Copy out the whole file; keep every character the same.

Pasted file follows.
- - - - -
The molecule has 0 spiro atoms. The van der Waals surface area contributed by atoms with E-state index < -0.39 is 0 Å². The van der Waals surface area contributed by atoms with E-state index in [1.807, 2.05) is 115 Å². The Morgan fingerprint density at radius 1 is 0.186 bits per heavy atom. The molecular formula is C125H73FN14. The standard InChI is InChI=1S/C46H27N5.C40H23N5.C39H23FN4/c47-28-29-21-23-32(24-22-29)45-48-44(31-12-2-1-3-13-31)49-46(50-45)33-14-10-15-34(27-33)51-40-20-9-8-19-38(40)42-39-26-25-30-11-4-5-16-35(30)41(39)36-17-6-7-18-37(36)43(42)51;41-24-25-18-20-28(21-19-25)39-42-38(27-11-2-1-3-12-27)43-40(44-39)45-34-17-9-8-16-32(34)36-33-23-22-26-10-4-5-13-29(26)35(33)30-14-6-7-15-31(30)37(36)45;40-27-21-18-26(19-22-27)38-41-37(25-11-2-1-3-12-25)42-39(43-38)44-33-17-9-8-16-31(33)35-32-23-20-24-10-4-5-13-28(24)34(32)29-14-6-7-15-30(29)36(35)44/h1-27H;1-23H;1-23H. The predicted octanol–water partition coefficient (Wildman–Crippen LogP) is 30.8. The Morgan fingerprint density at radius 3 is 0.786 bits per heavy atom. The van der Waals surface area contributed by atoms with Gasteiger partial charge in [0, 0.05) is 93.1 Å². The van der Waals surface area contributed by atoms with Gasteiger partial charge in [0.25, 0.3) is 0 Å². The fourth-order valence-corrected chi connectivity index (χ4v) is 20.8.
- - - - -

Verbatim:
The molecule has 0 spiro atoms. The van der Waals surface area contributed by atoms with E-state index < -0.39 is 0 Å². The van der Waals surface area contributed by atoms with E-state index in [1.807, 2.05) is 115 Å². The Morgan fingerprint density at radius 1 is 0.186 bits per heavy atom. The molecular formula is C125H73FN14. The standard InChI is InChI=1S/C46H27N5.C40H23N5.C39H23FN4/c47-28-29-21-23-32(24-22-29)45-48-44(31-12-2-1-3-13-31)49-46(50-45)33-14-10-15-34(27-33)51-40-20-9-8-19-38(40)42-39-26-25-30-11-4-5-16-35(30)41(39)36-17-6-7-18-37(36)43(42)51;41-24-25-18-20-28(21-19-25)39-42-38(27-11-2-1-3-12-27)43-40(44-39)45-34-17-9-8-16-32(34)36-33-23-22-26-10-4-5-13-29(26)35(33)30-14-6-7-15-31(30)37(36)45;40-27-21-18-26(19-22-27)38-41-37(25-11-2-1-3-12-25)42-39(43-38)44-33-17-9-8-16-31(33)35-32-23-20-24-10-4-5-13-28(24)34(32)29-14-6-7-15-30(29)36(35)44/h1-27H;1-23H;1-23H. The predicted octanol–water partition coefficient (Wildman–Crippen LogP) is 30.8. The Morgan fingerprint density at radius 3 is 0.786 bits per heavy atom. The van der Waals surface area contributed by atoms with Gasteiger partial charge in [0, 0.05) is 93.1 Å². The van der Waals surface area contributed by atoms with Gasteiger partial charge in [0.25, 0.3) is 0 Å². The fourth-order valence-corrected chi connectivity index (χ4v) is 20.8.